FOXBOROUGH - To some at George’s Barber Shop, on the edge of Foxborough Common, the drawing of the proposed casino was hardly worth a look.

“It’s just a picture; it’s not reality,’’ said Levi Bertumen, a resident for 12 years, of the artist’s rendering sent to his home by a Las Vegas developer. “It looks good, but I don’t like the idea of a casino in Foxborough.’’

At Aubuchon Hardware, a straight shot across the snow-covered common, employee Debra Ogilvie saw promise in the picture of a sprawling, stone-and-timber structure, modeled on a luxury home in Idaho ski country.

“It looks beautiful,’’ said the 55-year-old, a longtime resident who spoke for herself in an interview, not the business. “I don’t know what [the opponents] are picturing.’’


As residents here got their first look this weekend at the resort casino envisioned by developer Steve Wynn, in the form of an artist’s rendering mailed to 7,000 households, opinion was mixed, with some recipients impressed and others dismissive. One thing, however, seemed clear: the visual aids would not bring consensus to the town of 17,000, where the casino issue has already proved deeply divisive.

In downtown Foxborough, where small businesses ring a central rotary around the town common, dozens of residents and businesspeople approached by a reporter yesterday said their minds were made up one way or the other. A dozen more declined to share their opinions, saying they did not want to alienate friends and neighbors who may feel differently. A few others said they need more information before they can decide if they support the project.

Kevin Broderick, a resident for 12 years who was in line at the barber shop yesterday morning, said he initially opposed the idea of a casino. But he has become more open to the concept recently, he said, in part because of the style of the development described by Wynn.


The artist’s renderings of the project made him feel more comfortable with it, he said.

But to Kathy Daniell, 58, the picture was almost beside the point. An employee of The Sober Camel, a book and gift store for recovering addicts, she said what matters to her most is keeping the town safe for herself and the grandchildren who visit her.

“For me, it doesn’t matter what the casino looks like,’’ she said. “This is a really nice small town, so why bring in something that has a good possibility of detracting from it?’’

Most residents interviewed yesterday said they had received the glossy drawings in the mail, but had not had time to watch the 20-minute DVD included in the mailing.

The $1 billion hotel, casino, and convention center would be built on Route 1, across from Gillette Stadium, on land owned by New England Patriots owner Robert Kraft.

Foxborough’s Board of Selectmen voted narrowly to oppose the project late last year, but two board members are up for reelection this spring. Some residents expressed concern that changes on the board could bring new life to the issue.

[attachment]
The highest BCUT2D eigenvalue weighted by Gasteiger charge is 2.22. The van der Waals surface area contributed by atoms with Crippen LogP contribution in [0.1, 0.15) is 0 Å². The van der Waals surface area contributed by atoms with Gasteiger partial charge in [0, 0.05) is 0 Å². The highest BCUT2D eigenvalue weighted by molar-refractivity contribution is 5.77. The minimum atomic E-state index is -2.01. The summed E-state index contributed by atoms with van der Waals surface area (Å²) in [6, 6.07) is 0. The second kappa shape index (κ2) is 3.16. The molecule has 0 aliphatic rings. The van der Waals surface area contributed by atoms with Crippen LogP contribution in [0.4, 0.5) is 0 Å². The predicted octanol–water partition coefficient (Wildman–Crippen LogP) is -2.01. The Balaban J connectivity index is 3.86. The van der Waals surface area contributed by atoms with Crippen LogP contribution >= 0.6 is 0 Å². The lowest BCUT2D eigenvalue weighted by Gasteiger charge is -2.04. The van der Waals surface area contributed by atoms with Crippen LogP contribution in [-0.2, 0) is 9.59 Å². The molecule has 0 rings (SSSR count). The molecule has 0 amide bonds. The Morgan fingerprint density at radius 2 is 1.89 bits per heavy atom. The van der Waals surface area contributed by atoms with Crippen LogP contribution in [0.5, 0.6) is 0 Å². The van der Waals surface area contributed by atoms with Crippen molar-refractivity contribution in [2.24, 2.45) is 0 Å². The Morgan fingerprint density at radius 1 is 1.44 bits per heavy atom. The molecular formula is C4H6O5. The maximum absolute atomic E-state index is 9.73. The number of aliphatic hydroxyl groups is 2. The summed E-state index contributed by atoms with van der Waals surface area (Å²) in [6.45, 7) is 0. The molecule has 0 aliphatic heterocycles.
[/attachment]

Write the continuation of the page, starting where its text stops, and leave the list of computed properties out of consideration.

Many residents - both for and against the casino - began their comments to a reporter by expressing appreciation for Kraft, who they said has been a good neighbor and a positive force in the community.

Dan Krantz, director of site development for The Kraft Group, praised the drawings of the resort in a statement.

“As we anticipated, the design and décor assimilates to its surroundings, and is likely in stark contrast to the Las Vegas-style high-rise that some may have envisioned,’’ Krantz wrote.


Spokesman Scott Farmelant said the procasino group Jobs for Foxboro received 200 calls and e-mails Friday and yesterday from residents reacting favorably to the mailing. “It’s a very positive reaction,’’ he said. “I think it’s a lot different than anyone imagined.’’

The group, which was organized and funded by Wynn, has polled 1,513 registered voters since December and found 62 percent are undecided about the casino, said Farmelant.

An online petition addressed to Kraft urging him to “do the right thing’’ has garnered 1,800 signatures, said Holly Steel, a spokeswoman for the opposition group No Foxboro Casino.

She said the group will hold a long-scheduled open house tomorrow from 11 a.m. to 3 p.m. at Union Church where undecided residents can gather information and lawn signs will be available to opponents.

In a sign of tensions running high around the issue, at least 100 signs have been stolen from opponents’ yards in recent weeks, Steel said, with some homeowners seeing more than one sign disappear.

“Unfortunately, this is such a passionate subject, because people who live here love this community,’’ she said. “No matter how it looks, this is a casino, and we don’t really know what it will bring.’’

Still, not everyone feels impassioned, pro or con.

Over coffee in a Route 1 Dunkin’ Donuts a mile from the proposed casino site, Foxborough residents Janet Fallavollita and Mike Titus considered the project, and came up with no good reason to oppose it. Traffic is already bad, and new jobs would be welcome, they said.


Besides, Fallavollita said, “it’s beautiful. . . . So go for it, I guess.’’

Mark Arsenault of the Globe staff contributed to this report. Jenna Russell can be reached at jrussell@globe.com.